Keith Lee’s TikTok videos from Atlanta shake up its dining culture

Keith Lee's TikTok videos from Atlanta shake up its dining culture

When a food critic comes to a city that prides itself on its food scene, the restaurants and their devotees take notice. But rarely does a traditional critic generate as much excitement as Atlanta has seen with the recent visit of Keith Lee, a foodie with a massive army of 14 million followers on TikTok.

Mr. Lee, who is known for his ability to revive a small business with his countless fans, was often frustrated by the strange rules at various restaurants.

“Butter is a dollar? At the breakfast place?” he asked in a video while eating takeout in his car on his first day in Atlanta. Mr. Lee, who lives in Las Vegas, reviews mostly independent, mom-and-pop restaurants, many of which are black-owned. He often orders takeout and asks his family to pick him up, so he doesn’t get the star influencer treatment.

Mr. Lee has made videos from Detroit, Chicago and Los Angeles, but the response in Atlanta has been remarkable. It appears that for many of his followers there, his criticisms have opened the door to an end to his long-standing grudge with some of the city’s restaurants.

Complaints include surcharges for items like hot sauce or syrup and a lack of options for reservation or pickup orders. Some complaints involve rules that are common in many other cities: for example, the requirement that the entire party be present to be seated.

But Mr. Lee’s video has worried some Atlanta diners, who have called for change on social media. “I hope this is a warning to some of these restaurants,” one TikTok user from Atlanta commented. “The extra ‘rules’ are getting crazy.”

Even rapper Cardi B said on Instagram Live on Monday that she “can barely order at an Atlanta restaurant” unless she said her name. Of course, restaurants have long been giving special treatment to celebrities and even some influencers, but Mr. Lee has made equal treatment for all diners a core part of his message. “I’m just Keith,” he said in a video. “Aside from social media, I’m a normal person.”

The Atlanta Journal-Constitution wrote this week that the city “Keith Lead” was, Noting that his tour of the city’s food scene coincided with another seismic food event: the announcement of Atlanta’s first Michelin-star restaurant,

Some restaurant owners saw real results, for better or worse, after Mr. Lee’s visits. A restaurant, after receiving rave reviews, sells out for the first time in its history and has to extend its hours. At another restaurant where Mr. Lee had a disappointing experience, his inbox was quickly filled with vitriol and threats.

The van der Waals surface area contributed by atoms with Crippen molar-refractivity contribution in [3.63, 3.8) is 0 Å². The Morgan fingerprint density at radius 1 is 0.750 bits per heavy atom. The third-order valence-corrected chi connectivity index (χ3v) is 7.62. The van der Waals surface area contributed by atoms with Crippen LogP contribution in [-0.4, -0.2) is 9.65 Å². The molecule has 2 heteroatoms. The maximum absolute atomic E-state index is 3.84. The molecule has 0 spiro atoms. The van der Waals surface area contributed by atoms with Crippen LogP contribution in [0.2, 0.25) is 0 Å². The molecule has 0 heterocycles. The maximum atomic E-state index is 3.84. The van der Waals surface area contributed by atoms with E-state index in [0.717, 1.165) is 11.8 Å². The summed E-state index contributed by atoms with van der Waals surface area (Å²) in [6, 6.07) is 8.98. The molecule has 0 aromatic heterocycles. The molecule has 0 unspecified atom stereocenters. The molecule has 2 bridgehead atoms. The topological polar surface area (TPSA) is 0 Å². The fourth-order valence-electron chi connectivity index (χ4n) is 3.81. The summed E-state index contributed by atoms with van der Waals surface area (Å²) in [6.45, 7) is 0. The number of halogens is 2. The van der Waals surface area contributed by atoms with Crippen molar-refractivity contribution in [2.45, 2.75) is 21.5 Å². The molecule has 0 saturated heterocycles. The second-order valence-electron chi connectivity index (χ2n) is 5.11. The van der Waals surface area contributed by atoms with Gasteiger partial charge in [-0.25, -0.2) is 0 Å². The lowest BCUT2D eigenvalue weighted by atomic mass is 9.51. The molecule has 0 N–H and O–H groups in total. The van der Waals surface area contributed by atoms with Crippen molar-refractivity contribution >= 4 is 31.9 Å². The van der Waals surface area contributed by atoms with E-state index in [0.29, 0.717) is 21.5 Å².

These are two aspects of what some people call the Keith Lee effect.

Mr. Lee did not respond to messages left this week. A former professional mixed martial arts fighter, he has stated that he began using TikTok to reduce his anxiety about public speaking. He began posting restaurant reviews on the platform in 2021.

His account soon gained a large audience, which responded to his willingness to try offbeat restaurants. Mr. Lee posts reviews from his home or his car and often tries places recommended by viewers or restaurant staff. He is proud of his neutrality, he has said, never accepting special treatment and sometimes tipping thousands of dollars. This year, he collaborated with an influencer named MisterBeast, who has over 88 million followers on TikTok, to support struggling restaurants.

That broader reach can be a blessing for business owners, but it can also lead to heated debate.

The Real Milk & Honey, College Park, Ga. , a brunch spot in the U.S., came under fire from viewers last week. Mr. Lee expressed frustration at the restaurant’s complicated ordering process and his offer of early seating due to his celebrity status, which he declined.

“I hope this is a warning to some of these restaurants,” one TikTok user wrote. Many agreed, but others said they found regulations necessary to maintain business.

After Mr. Lee posted his video, Real Milk & Honey spokeswoman Shauna Neely said the restaurant had received cruel and hurtful messages on social media.

“Brunch is a trend everywhere, but it’s huge in Atlanta,” Ms. Neely said. “We have to enforce these house rules because we’re extremely busy.”

But, he added, “The only thing that’s negative are the comments.” The attention has attracted more social media followers and patrons, he said. restaurant also but said Instagram said its posted rules for food were out of date and have since been updated to reflect changes.

Comments on social media quickly got out of control when another restaurant with the similar name Milk & Honey was confused with the restaurant Mr Lee had discussed. The owner of that restaurant said staff members were receiving death threats, according to a screenshot posted by Mr Lee on TikTok.

Mr Lee urged his viewers to desist from such behaviour. “Under any circumstances, this is not right in my view,” he said.

On the other side of the Keith Lee effect is Fairburn, Ga. There are restaurants like Dining Experience in , where positive reviews have given new energy to the restaurant.

“We sold out Saturday and Sunday,” said owner Kayesha Johnson. “This is the first time this has happened.”

In rap-up video, Mr. Lee responded to some of the uproar about his trip, which coincided with a family visit, by saying he would be reluctant to visit other cities if it would only lead to controversy. He condemned the harassment of restaurants, saying, “There is a lot of positive in Atlanta.”

He said the goal of his video reviews is to “give back to the community” and help business owners. “If you want me to come, please understand that I will be honest.”

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